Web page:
We Need to Work Less – but Not for Balance

We wear businesses like a badge of honor. But, that does not mean we are getting anything done. In fact, often the most productive people work less – or at least they appear to be working less. I know in my job as an Associate Dean, I am often solving problems or trying to come up with strategy. As much as I would like to believe I can go sit in the office and start to strategize – it does not work. In fact, I often solve the problems while with family, while driving, or even while sleeping. Sure, if my job was to ring up customers, ship product out the door, or answer the phone, it would be hard for me to be productive when not at work. But for those of us in the “knowledge work” business, we need space to solve problems. Space is where creativity happens.

I used to feel guilty about this – thinking I needed to work more or show up more for meetings etc. But in reality – little of that produces results. Sometimes less truly is more.

D. What should we do instead?

The real issue is not about work-life balance, but where are we spending our time. It is not a juggling act. When I am at home with my wife and kids, I am often thinking about work. In fact, my wife and my kids want to know some things about what I do – that is part of knowing me. They often inspire me to a new idea about a company or my work. I may not act on that – but I am certainly thinking about it. I might even jot some notes down to myself about the idea. I might ask others to help me think through it right on the spot. Their outside perspective on my work actually helps me.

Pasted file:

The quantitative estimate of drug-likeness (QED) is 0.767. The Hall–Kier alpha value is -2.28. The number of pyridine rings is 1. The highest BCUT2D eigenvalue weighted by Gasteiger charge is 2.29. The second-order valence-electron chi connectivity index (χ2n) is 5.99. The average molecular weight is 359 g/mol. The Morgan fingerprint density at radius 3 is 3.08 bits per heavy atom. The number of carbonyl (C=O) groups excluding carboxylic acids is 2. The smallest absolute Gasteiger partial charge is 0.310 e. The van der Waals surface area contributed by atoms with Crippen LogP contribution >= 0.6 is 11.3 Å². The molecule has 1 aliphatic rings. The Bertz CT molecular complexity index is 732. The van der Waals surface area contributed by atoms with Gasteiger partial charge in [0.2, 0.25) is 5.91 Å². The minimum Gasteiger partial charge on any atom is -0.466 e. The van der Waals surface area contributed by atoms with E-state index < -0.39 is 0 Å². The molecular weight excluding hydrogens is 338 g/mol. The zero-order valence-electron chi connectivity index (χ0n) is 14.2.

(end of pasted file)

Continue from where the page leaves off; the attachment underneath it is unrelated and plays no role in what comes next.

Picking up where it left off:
The same thing happens when I am at work. I am often thinking of my family. Again, ideas hit me and I may even act on them.

The Freedom Goal

The one thing we want in our culture more than money is freedom. The freedom to do the work you love and work where you want and when you want drives many to an entrepreneurial lifestyle or to specific jobs that allow them a lifestyle of freedom.

If you get this freedom, what do you need to balance? Me personally, I am always working and thinking about work. As well, I am always thinking about and being with my family.

This sounds a lot more like priorities than balance. It is not work-life balance – it is making the decision about how we spend our time on our priorities.


If you hate your job or have developed a workaholic mentality – then go after the work-life balance and take action. But, if you are seeking freedom – where you love what you do and are proud of the way you serve the world, forget balance – instead just be who you are. Set some priorities and goals in your life and start taking action to live life. It is not a balancing act like a circus performance – it is about paying attention to what matters and living at the moment. You have enough to do without having a balancing act to add to the day.

“Forget work-life balance: You have enough to do without having a balancing act to add to the day.”]

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Dale Callahan